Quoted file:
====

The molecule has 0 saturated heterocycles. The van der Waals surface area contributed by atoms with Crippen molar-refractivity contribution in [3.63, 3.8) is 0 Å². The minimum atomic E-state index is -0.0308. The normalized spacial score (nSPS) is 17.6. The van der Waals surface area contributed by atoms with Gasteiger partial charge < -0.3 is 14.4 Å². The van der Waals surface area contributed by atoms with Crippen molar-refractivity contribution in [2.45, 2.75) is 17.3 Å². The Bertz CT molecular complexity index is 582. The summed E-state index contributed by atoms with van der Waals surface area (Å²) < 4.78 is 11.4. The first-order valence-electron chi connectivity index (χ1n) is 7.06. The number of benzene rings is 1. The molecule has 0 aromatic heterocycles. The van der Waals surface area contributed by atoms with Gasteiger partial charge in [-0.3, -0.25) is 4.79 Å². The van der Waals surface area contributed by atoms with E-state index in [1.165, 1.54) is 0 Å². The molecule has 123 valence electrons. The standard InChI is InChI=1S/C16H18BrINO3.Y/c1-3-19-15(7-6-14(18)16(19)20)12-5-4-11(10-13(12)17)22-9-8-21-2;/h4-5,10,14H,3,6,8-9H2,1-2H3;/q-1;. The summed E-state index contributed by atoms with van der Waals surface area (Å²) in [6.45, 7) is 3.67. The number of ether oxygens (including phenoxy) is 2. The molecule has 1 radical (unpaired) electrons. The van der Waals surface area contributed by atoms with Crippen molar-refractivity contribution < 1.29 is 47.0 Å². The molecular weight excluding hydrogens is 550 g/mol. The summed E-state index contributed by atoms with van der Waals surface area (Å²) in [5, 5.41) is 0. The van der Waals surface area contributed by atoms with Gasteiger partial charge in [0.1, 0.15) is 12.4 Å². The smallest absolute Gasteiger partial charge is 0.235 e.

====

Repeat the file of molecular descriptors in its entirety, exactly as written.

The molecule has 0 saturated heterocycles. The van der Waals surface area contributed by atoms with Crippen molar-refractivity contribution in [3.63, 3.8) is 0 Å². The minimum atomic E-state index is -0.0308. The normalized spacial score (nSPS) is 17.6. The van der Waals surface area contributed by atoms with Gasteiger partial charge < -0.3 is 14.4 Å². The van der Waals surface area contributed by atoms with Crippen molar-refractivity contribution in [2.45, 2.75) is 17.3 Å². The Bertz CT molecular complexity index is 582. The summed E-state index contributed by atoms with van der Waals surface area (Å²) < 4.78 is 11.4. The first-order valence-electron chi connectivity index (χ1n) is 7.06. The number of benzene rings is 1. The molecule has 0 aromatic heterocycles. The van der Waals surface area contributed by atoms with Gasteiger partial charge in [-0.3, -0.25) is 4.79 Å². The van der Waals surface area contributed by atoms with E-state index in [1.165, 1.54) is 0 Å². The molecule has 123 valence electrons. The standard InChI is InChI=1S/C16H18BrINO3.Y/c1-3-19-15(7-6-14(18)16(19)20)12-5-4-11(10-13(12)17)22-9-8-21-2;/h4-5,10,14H,3,6,8-9H2,1-2H3;/q-1;. The summed E-state index contributed by atoms with van der Waals surface area (Å²) in [6.45, 7) is 3.67. The number of ether oxygens (including phenoxy) is 2. The molecule has 1 radical (unpaired) electrons. The van der Waals surface area contributed by atoms with Crippen molar-refractivity contribution < 1.29 is 47.0 Å². The molecular weight excluding hydrogens is 550 g/mol. The summed E-state index contributed by atoms with van der Waals surface area (Å²) in [5, 5.41) is 0. The van der Waals surface area contributed by atoms with Gasteiger partial charge in [0.1, 0.15) is 12.4 Å². The smallest absolute Gasteiger partial charge is 0.235 e.